There is a saying that only price pays, but sometimes price is not a the ultimate leading indicator. In financial markets, everyone tries to be one step ahead of the competition and is constantly looking for an edge. Often, the only edge you need is to understand your own and your fellow investors biases and incentives.
There are varisous ways to gauge the health of the market and get prepared for its next move:
– breadth (number of stocks on the 52week high list, percentage of stocks above their 200dma…);
– leading sectors (tech and financials and consumer discretionary have led this rally. Probably they will be the ones to go first too, when the market benchmarks turn south);
– asset classes correlations (is money flowing to the perceived safety of treasury bills and notes or to equities and high-yield bonds);
– sentiment (extremes are contrarian indicators).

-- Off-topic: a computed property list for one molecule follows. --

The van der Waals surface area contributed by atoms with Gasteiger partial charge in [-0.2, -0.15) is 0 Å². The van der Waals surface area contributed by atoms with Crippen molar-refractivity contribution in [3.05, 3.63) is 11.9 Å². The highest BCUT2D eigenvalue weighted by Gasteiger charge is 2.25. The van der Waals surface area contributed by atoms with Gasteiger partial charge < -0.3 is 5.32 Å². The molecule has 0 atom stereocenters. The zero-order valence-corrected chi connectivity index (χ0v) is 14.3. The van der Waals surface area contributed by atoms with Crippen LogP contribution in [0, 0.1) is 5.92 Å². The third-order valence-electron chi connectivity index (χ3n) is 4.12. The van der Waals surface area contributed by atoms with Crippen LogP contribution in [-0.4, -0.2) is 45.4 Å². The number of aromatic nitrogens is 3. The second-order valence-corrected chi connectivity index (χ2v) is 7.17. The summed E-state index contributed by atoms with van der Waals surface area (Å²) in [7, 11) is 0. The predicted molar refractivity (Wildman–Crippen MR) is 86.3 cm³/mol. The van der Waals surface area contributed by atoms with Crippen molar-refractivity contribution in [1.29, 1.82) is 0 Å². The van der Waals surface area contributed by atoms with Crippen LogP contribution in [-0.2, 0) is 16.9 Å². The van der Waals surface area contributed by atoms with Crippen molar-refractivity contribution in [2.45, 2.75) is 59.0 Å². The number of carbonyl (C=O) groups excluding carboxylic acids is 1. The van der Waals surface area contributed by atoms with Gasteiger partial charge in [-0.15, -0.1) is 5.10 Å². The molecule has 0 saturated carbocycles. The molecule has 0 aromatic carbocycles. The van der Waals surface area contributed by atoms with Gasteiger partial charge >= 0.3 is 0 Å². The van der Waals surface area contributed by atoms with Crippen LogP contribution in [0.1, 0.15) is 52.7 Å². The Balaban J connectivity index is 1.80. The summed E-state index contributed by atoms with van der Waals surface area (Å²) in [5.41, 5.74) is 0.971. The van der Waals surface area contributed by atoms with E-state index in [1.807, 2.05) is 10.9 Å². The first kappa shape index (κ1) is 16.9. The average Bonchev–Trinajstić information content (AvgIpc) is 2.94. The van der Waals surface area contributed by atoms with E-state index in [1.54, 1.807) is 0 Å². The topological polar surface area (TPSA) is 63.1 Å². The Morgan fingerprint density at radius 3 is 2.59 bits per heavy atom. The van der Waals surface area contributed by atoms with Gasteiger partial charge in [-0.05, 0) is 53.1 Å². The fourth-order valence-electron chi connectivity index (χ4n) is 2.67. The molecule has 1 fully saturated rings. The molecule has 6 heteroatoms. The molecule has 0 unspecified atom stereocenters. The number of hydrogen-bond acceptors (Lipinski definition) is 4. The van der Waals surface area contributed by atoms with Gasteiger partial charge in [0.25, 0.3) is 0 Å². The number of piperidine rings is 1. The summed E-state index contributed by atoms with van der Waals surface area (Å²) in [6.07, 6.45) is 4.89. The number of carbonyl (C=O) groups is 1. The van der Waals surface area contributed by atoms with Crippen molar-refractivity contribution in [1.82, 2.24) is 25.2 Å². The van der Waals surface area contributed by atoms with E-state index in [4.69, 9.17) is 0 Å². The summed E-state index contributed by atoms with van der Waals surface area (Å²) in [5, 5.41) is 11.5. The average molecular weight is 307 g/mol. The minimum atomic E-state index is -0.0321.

These are all valid and potentially useful approaches, but there is one that I put first at this point of time. The price action in liquid, high-ticket stocks. Here is why.
$XLK (technology) is already up 19% YTD, $XLF (financials) is up 22%, $XLY (consumer discretionary) is up 15%. If you haven’t been at least 70% invested in U.S. equities, the odds are that you are underperforming. By mid March, many money managers realized that they were exactly in that precarious situation. As usual, there was only one cure for their ills – high-ticket stocks. Stocks like $AAPL $PCLN $GOOG $ISRG $CMG. Only they provided the needed liquidity to get meaningful quick exposure to equities. And they were bought.
Many of the mentioned names are extended for sure, but it is never wise to guess a top and jump in front of a freight train during a bull market. Irrationality (aka good mood and liquidity) often trumps the patience of even the most stubborn ones. Sometimes unnecessary sophistication leads to overthinking and underperformance as often being early means being wrong.
At this point, almost any institution owns some if not all of the above mentioned high-ticket stocks. They are my leading indicators. If I see any signs of churning (high volume and little price progress) or distribution (several negative big-range, high-volume days) in them, I will seriously reconsider my current view of the market.